More than 20 million people employed in the fishing industry may need to be retrained for other work over the next 40 years if the final collapse of fish stocks in the world's oceans is to be avoided, the U.N. warned on Monday.
The U.N.'s environment branch, UNEP, gave a preview of its green economy report that will be published in October. It said if the world remained on its path of overfishing, by 2050 fish stocks could become uneconomic to exploit, or extinct.
Pavan Sukhdev, head of the initiative, said: “Already 30 per cent of the ocean fisheries have collapsed and are producing less than 10 per cent of their original ability.” At the heart of the analysis is the $27 billion in subsidies it estimates is being injected into fishing every year, mainly by developing countries. The U.N. says the subsidies are huge in terms of the scale of the industry, amounting to almost a third of the $85-billion total value of fish caught.
Among those subsidies, the U.N. defines $8 billion as “good”, in that they encourage sustainable fishing of healthy stocks. Most of the subsidies are “bad”, meaning they lead to overcapacity and exploitation, and about $3 billion of the subsidies are “ugly”, leading to the depletion of fish populations.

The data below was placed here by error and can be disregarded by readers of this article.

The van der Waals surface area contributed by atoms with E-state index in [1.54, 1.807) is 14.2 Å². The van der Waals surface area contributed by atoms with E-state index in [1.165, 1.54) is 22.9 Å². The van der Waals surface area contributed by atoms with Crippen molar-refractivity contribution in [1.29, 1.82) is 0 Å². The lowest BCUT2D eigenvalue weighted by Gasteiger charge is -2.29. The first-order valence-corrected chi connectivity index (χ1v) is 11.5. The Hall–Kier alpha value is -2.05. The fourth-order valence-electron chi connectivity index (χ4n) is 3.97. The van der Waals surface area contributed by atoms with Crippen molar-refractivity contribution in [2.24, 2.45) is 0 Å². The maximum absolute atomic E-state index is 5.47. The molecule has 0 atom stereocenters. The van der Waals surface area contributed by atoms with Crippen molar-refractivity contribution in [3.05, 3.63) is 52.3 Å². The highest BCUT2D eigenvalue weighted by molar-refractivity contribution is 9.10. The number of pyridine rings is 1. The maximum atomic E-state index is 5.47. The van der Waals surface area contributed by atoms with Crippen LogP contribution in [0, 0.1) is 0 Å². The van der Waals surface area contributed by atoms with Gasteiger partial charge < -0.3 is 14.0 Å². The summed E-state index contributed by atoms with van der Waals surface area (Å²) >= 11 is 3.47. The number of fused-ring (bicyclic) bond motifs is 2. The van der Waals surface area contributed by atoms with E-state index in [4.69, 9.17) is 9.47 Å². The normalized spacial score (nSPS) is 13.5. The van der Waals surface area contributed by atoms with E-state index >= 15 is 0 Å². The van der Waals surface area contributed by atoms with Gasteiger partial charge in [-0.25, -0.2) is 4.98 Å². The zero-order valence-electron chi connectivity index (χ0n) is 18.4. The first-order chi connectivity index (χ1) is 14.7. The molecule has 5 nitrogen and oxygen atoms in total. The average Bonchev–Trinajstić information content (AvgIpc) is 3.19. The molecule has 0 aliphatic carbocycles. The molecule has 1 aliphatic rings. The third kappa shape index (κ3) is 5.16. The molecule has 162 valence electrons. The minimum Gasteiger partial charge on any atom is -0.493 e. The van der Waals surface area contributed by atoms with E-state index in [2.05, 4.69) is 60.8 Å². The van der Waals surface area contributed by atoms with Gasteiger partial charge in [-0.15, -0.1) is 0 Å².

Among the most egregious practices targeted by the report are inducements to boost the size of trawler fleets that are among the main culprits of overfishing, and subsidies on fuel for fleets. “We're paying ourselves to destroy the very resource on which the fishing industry is dependant,” said UNEP director Achim Steiner.
At stake is not just the biodiversity of the oceans, but a substantial chunk of the global economy and the livelihoods that depend on it.
The U.N. estimates there are 35 million people directly employed in fishing, which translates to about 120 million including their households, and 500 million — or about eight per cent of global population — taking into account indirect businesses such as packaging and freezing.
The report is being prepared prior to the Rio+20 summit in Brazil in 2012. UNEP refuses to name the worst offenders in overfishing, though it says its final report will contain figures that will enable readers to “figure out where the problem is”. — © Guardian Newspapers Limited, 2010